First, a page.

EBACE Convention News

Remote Air Traffic Control Begins at London City Airport

 - April 30, 2021, 7:45 AM
Aircraft landing and taking off from London City Airport are now remotely managed from an air traffic management facility 72 miles away. (Photo: London City Airport)

London City Airport this week became the first significant international airport where traffic is fully managed from a remote digital air traffic control tower. Landings and takeoffs are now overseen from the air traffic control center operated by air navigation service provider NATS at Swanwick on the south coast of England, which is 72 miles from the airport that lies in the heart of the UK capital’s financial district.

NATS controllers receive live video and audio feeds from the airport, with 16 high-definition cameras and sensors mounted on a 164-foot-high digital control tower providing a 360-degree view of the airfield. These feeds are relayed via secure fiber networks to the Swanwick facility, where they are displayed on 14 high-definition screens.

This technology was developed by Saab Digital Air Traffic Solutions, which has previously demonstrated its use at the far smaller Ornskoldsvik and Sundsvall airports in Sweden. Video images can be overlaid with digital data about real-time operations to provide controllers with a so-called "enhanced reality" perspective.

The combined visual display can include information such as call signs, altitude, and speed for aircraft approaching and departing London City, as well as weather readings and any tracked moving objects. The on-site cameras have a pan-tilt-zoom feature that allows controllers to magnify images up to 30 times for closer inspection.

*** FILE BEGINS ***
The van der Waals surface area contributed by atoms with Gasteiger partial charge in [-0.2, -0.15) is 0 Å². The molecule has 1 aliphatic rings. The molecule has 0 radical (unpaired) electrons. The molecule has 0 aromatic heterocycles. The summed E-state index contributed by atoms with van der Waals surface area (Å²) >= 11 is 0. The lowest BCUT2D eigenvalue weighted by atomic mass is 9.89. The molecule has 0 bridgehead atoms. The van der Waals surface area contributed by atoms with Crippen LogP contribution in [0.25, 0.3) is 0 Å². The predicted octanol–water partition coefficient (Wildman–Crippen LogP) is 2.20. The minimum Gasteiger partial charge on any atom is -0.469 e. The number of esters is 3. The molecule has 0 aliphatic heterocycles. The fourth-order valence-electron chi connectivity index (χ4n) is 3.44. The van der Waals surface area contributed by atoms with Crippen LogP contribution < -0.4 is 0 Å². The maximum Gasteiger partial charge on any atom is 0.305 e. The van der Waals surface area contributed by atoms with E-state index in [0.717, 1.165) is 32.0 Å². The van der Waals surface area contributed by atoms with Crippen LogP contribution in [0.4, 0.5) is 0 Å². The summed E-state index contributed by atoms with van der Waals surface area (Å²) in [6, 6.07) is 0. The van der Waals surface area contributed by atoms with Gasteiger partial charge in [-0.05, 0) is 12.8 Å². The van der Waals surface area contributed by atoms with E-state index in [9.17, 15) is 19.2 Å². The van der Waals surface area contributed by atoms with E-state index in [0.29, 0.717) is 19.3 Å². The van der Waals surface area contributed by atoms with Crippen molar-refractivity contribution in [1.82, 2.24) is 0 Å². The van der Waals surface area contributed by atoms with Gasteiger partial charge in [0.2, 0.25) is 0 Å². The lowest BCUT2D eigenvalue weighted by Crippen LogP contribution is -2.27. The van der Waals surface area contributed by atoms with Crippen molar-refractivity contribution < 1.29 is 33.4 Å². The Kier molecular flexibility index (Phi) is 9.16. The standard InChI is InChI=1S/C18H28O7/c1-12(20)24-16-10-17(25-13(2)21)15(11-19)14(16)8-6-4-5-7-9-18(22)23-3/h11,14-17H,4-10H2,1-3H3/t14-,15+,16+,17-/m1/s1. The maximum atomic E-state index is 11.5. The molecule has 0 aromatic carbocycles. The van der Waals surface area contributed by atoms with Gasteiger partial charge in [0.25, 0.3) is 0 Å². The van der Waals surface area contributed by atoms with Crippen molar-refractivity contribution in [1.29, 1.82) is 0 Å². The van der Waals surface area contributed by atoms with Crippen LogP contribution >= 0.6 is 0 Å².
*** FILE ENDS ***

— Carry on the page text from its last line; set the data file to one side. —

London City's digital control tower was installed in 2019 and the remote control process has been extensively tested since then. The original air traffic control tower will now be redeveloped as part of the modernization program at the airport, which received more than five million passengers in 2019.

“This is the UK’s first major digital control tower and represents a significant technological and operational achievement, especially against the backdrop of Covid-19,” commented NATS operations director Juliet Kennedy. “Digital tower technology tears up a blueprint that’s remained unchanged for 100 years, allowing us to safely manage aircraft from almost anywhere while providing our controllers with valuable new tools that would be impossible in a traditional control tower.”

On April 29, new legislation came into effect in the UK to modernize the country’s airspace and tighten control on the illegal use of unmanned aircraft. The Air Traffic Management and Unmanned Aircraft Act will support efforts by the Department for Transport to make improvements to the way airspace is controlled. The government has yet to publish a detailed plan and timeline for the improvements, which it says will reduce carbon emissions from air transport.

There have been several programs in the U.S. aimed at exploring the potential for remote tower air traffic control at airports, including Leesburg Executive in Virginia and Northern Colorado Regional in Loveland. In 2017, libertarian think tank the Reason Foundation published a study urging the federal government to take this approach to reduce costs associated with the FAA’s provision of air traffic management services.